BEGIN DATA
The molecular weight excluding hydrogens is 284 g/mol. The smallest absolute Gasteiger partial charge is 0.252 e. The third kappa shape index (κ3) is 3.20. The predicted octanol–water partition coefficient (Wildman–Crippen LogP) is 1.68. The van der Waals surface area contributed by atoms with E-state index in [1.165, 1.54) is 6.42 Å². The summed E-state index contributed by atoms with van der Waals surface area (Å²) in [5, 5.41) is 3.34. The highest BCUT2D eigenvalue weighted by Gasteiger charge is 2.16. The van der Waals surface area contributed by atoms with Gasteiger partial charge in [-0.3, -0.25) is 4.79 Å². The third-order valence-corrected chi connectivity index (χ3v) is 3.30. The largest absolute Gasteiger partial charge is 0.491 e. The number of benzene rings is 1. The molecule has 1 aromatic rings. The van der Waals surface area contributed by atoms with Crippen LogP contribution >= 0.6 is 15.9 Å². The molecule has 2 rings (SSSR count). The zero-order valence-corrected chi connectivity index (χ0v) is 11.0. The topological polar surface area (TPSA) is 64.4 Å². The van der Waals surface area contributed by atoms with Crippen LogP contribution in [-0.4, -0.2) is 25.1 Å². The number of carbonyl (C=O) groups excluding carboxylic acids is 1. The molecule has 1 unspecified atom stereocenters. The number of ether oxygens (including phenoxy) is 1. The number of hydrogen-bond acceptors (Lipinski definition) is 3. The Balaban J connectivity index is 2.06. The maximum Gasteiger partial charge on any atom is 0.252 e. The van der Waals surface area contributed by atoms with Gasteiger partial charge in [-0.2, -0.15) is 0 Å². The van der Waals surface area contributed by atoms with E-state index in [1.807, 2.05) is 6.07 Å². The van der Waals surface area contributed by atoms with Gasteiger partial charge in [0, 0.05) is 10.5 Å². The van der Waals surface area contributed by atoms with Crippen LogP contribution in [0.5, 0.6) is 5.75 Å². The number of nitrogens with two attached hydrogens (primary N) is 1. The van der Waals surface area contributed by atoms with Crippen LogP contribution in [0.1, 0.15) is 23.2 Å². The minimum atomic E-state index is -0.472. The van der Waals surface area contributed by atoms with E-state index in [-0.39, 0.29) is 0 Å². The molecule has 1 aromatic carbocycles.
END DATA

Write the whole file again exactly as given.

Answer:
The molecular weight excluding hydrogens is 284 g/mol. The smallest absolute Gasteiger partial charge is 0.252 e. The third kappa shape index (κ3) is 3.20. The predicted octanol–water partition coefficient (Wildman–Crippen LogP) is 1.68. The van der Waals surface area contributed by atoms with E-state index in [1.165, 1.54) is 6.42 Å². The summed E-state index contributed by atoms with van der Waals surface area (Å²) in [5, 5.41) is 3.34. The highest BCUT2D eigenvalue weighted by Gasteiger charge is 2.16. The van der Waals surface area contributed by atoms with Gasteiger partial charge in [-0.3, -0.25) is 4.79 Å². The third-order valence-corrected chi connectivity index (χ3v) is 3.30. The largest absolute Gasteiger partial charge is 0.491 e. The number of benzene rings is 1. The molecule has 1 aromatic rings. The van der Waals surface area contributed by atoms with Crippen LogP contribution >= 0.6 is 15.9 Å². The molecule has 2 rings (SSSR count). The zero-order valence-corrected chi connectivity index (χ0v) is 11.0. The topological polar surface area (TPSA) is 64.4 Å². The van der Waals surface area contributed by atoms with Crippen LogP contribution in [-0.4, -0.2) is 25.1 Å². The number of carbonyl (C=O) groups excluding carboxylic acids is 1. The molecule has 1 unspecified atom stereocenters. The number of ether oxygens (including phenoxy) is 1. The number of hydrogen-bond acceptors (Lipinski definition) is 3. The Balaban J connectivity index is 2.06. The maximum Gasteiger partial charge on any atom is 0.252 e. The van der Waals surface area contributed by atoms with Gasteiger partial charge in [-0.2, -0.15) is 0 Å². The van der Waals surface area contributed by atoms with E-state index in [1.807, 2.05) is 6.07 Å². The van der Waals surface area contributed by atoms with Gasteiger partial charge in [0, 0.05) is 10.5 Å². The van der Waals surface area contributed by atoms with Crippen LogP contribution in [0.5, 0.6) is 5.75 Å². The number of nitrogens with two attached hydrogens (primary N) is 1. The van der Waals surface area contributed by atoms with Crippen LogP contribution in [0.1, 0.15) is 23.2 Å². The minimum atomic E-state index is -0.472. The van der Waals surface area contributed by atoms with E-state index in [-0.39, 0.29) is 0 Å². The molecule has 1 aromatic carbocycles.